Newly appointed deputy Bangkok governor Pol Gen Aswin Kwanmuang oozes confidence when discussing his new role of cleaning up the capital.
Pol Gen Aswin Kwanmuang, deputy governor of the Bangkok Metropolitan Administration, at his office. PANUMAS SANGUANWONG
He believes his background in combating crime will be useful to the city's administration, even though he was at first reluctant when governor Sukhumbhand Paribatra approached him a week after getting re-elected on March 3.
"I told him I've been a police officer all my life," said Pol Gen Aswin, initially at a loss as to how his experience would be helpful in City Hall.
MR Sukhumbhand told him "the new job is nothing but police affairs".
Their talk at Siam City hotel, opposite MR Sukhumbhand's residence in Suan Phakkad Palace, marked the start of a new career for Pol Gen Aswin.
He made his decision to work with MR Sukhumbhand after talking to several Democrat heavyweights, including former prime minister Chuan Leekpai. All of them asked him to help Bangkok because "society is getting worse".
Pol Gen Aswin, whose last job before retirement was as an adviser to the Royal Thai Police Office, said he needs some time to familiarise himself with City Hall's administrative style.
But he is confident he will be able to quickly plan out and act on measures to stymie crime in the capital.
His record includes working on criminal cases such as an alleged car bomb plot against former prime minister Thaksin Shinawatra in 2006, and the crackdown on a drug ring run by Jo Danchang, who was slain in Suphan Buri in 1996.
MR Sukhumbhand has appointed Pol Gen Aswin to oversee city law enforcement, disaster response and the city administration and registration departments.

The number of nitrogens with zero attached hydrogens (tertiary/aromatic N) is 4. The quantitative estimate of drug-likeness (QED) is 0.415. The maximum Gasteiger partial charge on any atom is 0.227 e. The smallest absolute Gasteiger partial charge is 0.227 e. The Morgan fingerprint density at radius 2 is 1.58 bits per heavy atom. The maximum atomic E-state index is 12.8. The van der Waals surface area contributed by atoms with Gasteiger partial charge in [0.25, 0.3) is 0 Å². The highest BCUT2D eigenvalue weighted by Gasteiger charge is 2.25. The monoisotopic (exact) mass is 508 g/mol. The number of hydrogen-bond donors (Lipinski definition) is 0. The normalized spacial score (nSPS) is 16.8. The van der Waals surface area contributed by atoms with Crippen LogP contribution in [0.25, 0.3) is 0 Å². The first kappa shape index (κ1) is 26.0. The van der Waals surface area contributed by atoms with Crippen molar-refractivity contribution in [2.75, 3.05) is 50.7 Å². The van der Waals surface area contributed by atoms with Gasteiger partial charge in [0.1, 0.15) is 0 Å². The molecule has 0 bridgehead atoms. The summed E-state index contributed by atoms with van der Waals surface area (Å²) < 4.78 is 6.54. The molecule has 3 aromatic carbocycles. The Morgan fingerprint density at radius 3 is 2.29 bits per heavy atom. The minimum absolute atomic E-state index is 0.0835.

The former police officer views city law enforcement officers, known as thetsakit, as his first priority.
He intends to focus on solving a long-running conflict between thetsakit officials and street vendors who defy city ordinances by setting up stalls in prohibited areas, including bus stops, crosswalks and pedestrian bridges.
On April 12, he called a meeting with 50 district directors, instructing them to make sure street vendors adhere to city laws.
"I didn't order them to do a difficult job. I just told them to strictly enforce the laws," Pol Gen Aswin said.
The success of the initiative will depend on whether city officials take serious action against violators, as they may harm the vested interests of some powerful people, he said.
If the mafia or other influential figures mastermind illegal acts, he said: "I will deal with the problem myself. I've never bowed to crimes."
Pol Gen Aswin has set May 1 as the deadline for district chiefs to ensure vendors only sell goods in permitted areas.
If they fail, he said: "I will ask them whether they want others to replace them."
Pol Gen Aswin also wants to tackle drug problems by working with the Bangkok Internal Security Operations Command committee, which is supervised by City Hall.
The committee is made up of representatives from state agencies such as the Narcotics Suppress Bureau, and can help the city's anti-drug campaigns, he said. Again, he intends to make sure influential figures behind criminal activities do not interfere with his work.
"I will work with police I know at the commander level, asking them to help solve the problem," Pol Gen Aswin said.
Pol Gen Aswin also already has plans regarding other aspects of his work.
He wants to improve disaster response management by first upgrading fire-extinguishing equipment.
Old fire trucks must be repaired and more cranes are needed to deal with fires in high-rise buildings, he said.
Pol Gen Aswin intends to harness all his experience in taking on his latest big challenge.
"I believe there are high expectations of me.
"I've already achieved much in my police career and family life, so now I will devote myself to serving society," said the father of three.
About the author
- Writer: Supoj Wancharoen